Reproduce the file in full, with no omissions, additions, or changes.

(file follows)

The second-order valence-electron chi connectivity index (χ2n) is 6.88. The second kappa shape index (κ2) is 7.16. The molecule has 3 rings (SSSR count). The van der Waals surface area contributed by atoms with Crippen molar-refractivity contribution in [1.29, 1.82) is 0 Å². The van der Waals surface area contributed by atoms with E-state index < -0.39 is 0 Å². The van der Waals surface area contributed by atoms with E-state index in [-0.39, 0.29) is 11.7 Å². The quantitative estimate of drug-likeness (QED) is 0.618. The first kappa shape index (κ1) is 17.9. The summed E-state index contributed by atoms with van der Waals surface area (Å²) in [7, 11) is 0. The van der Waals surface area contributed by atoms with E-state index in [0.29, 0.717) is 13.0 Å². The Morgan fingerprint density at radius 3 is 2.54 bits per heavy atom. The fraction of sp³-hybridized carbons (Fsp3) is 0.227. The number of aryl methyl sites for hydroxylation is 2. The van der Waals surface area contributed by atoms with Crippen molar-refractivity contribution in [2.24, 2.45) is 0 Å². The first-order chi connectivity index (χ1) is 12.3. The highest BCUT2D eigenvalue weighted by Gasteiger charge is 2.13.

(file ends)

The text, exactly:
The second-order valence-electron chi connectivity index (χ2n) is 6.88. The second kappa shape index (κ2) is 7.16. The molecule has 3 rings (SSSR count). The van der Waals surface area contributed by atoms with Crippen molar-refractivity contribution in [1.29, 1.82) is 0 Å². The van der Waals surface area contributed by atoms with E-state index < -0.39 is 0 Å². The van der Waals surface area contributed by atoms with E-state index in [-0.39, 0.29) is 11.7 Å². The quantitative estimate of drug-likeness (QED) is 0.618. The first kappa shape index (κ1) is 17.9. The summed E-state index contributed by atoms with van der Waals surface area (Å²) in [7, 11) is 0. The van der Waals surface area contributed by atoms with E-state index in [0.29, 0.717) is 13.0 Å². The Morgan fingerprint density at radius 3 is 2.54 bits per heavy atom. The fraction of sp³-hybridized carbons (Fsp3) is 0.227. The number of aryl methyl sites for hydroxylation is 2. The van der Waals surface area contributed by atoms with Crippen molar-refractivity contribution in [2.24, 2.45) is 0 Å². The first-order chi connectivity index (χ1) is 12.3. The highest BCUT2D eigenvalue weighted by Gasteiger charge is 2.13.